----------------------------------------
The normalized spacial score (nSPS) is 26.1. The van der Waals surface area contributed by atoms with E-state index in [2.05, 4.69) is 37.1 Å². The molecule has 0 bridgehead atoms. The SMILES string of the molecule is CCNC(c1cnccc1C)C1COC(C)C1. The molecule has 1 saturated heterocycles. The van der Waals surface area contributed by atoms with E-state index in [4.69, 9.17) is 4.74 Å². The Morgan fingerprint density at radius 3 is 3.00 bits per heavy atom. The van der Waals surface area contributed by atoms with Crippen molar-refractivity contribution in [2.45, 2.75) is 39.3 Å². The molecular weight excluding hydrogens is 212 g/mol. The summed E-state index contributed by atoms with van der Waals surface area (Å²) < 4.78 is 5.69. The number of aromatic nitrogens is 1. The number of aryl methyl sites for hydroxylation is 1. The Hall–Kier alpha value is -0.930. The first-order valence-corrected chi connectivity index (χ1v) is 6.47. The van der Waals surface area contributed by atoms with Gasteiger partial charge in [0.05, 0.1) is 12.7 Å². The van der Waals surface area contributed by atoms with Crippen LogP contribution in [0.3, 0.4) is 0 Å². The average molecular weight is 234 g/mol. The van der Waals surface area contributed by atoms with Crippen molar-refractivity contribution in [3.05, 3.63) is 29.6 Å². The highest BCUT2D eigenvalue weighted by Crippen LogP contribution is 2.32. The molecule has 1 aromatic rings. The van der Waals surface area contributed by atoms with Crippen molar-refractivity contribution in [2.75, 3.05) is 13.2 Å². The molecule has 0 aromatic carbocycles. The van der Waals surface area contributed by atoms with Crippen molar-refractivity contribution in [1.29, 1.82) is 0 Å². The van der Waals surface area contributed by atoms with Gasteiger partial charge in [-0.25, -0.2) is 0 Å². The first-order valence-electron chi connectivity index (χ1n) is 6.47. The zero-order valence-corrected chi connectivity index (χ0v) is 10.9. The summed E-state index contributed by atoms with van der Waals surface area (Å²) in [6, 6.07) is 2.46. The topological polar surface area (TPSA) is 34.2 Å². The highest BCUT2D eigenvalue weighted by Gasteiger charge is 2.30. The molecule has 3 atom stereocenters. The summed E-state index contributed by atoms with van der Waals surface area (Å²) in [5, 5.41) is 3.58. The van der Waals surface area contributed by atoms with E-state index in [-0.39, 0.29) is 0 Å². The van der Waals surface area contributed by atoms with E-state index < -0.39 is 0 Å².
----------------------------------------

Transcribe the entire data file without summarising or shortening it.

The normalized spacial score (nSPS) is 26.1. The van der Waals surface area contributed by atoms with E-state index in [2.05, 4.69) is 37.1 Å². The molecule has 0 bridgehead atoms. The SMILES string of the molecule is CCNC(c1cnccc1C)C1COC(C)C1. The molecule has 1 saturated heterocycles. The van der Waals surface area contributed by atoms with E-state index in [4.69, 9.17) is 4.74 Å². The Morgan fingerprint density at radius 3 is 3.00 bits per heavy atom. The van der Waals surface area contributed by atoms with Crippen molar-refractivity contribution in [2.45, 2.75) is 39.3 Å². The molecular weight excluding hydrogens is 212 g/mol. The summed E-state index contributed by atoms with van der Waals surface area (Å²) < 4.78 is 5.69. The number of aromatic nitrogens is 1. The number of aryl methyl sites for hydroxylation is 1. The Hall–Kier alpha value is -0.930. The first-order valence-corrected chi connectivity index (χ1v) is 6.47. The van der Waals surface area contributed by atoms with Gasteiger partial charge in [0.05, 0.1) is 12.7 Å². The van der Waals surface area contributed by atoms with Crippen LogP contribution in [0.3, 0.4) is 0 Å². The average molecular weight is 234 g/mol. The van der Waals surface area contributed by atoms with Crippen molar-refractivity contribution in [3.05, 3.63) is 29.6 Å². The highest BCUT2D eigenvalue weighted by Crippen LogP contribution is 2.32. The molecule has 1 aromatic rings. The van der Waals surface area contributed by atoms with Crippen molar-refractivity contribution in [2.75, 3.05) is 13.2 Å². The molecule has 0 aromatic carbocycles. The van der Waals surface area contributed by atoms with Crippen molar-refractivity contribution in [1.29, 1.82) is 0 Å². The van der Waals surface area contributed by atoms with Gasteiger partial charge in [-0.25, -0.2) is 0 Å². The first-order valence-electron chi connectivity index (χ1n) is 6.47. The zero-order valence-corrected chi connectivity index (χ0v) is 10.9. The summed E-state index contributed by atoms with van der Waals surface area (Å²) in [6, 6.07) is 2.46. The topological polar surface area (TPSA) is 34.2 Å². The highest BCUT2D eigenvalue weighted by Gasteiger charge is 2.30. The molecule has 3 atom stereocenters. The summed E-state index contributed by atoms with van der Waals surface area (Å²) in [5, 5.41) is 3.58. The van der Waals surface area contributed by atoms with E-state index in [-0.39, 0.29) is 0 Å². The van der Waals surface area contributed by atoms with E-state index < -0.39 is 0 Å².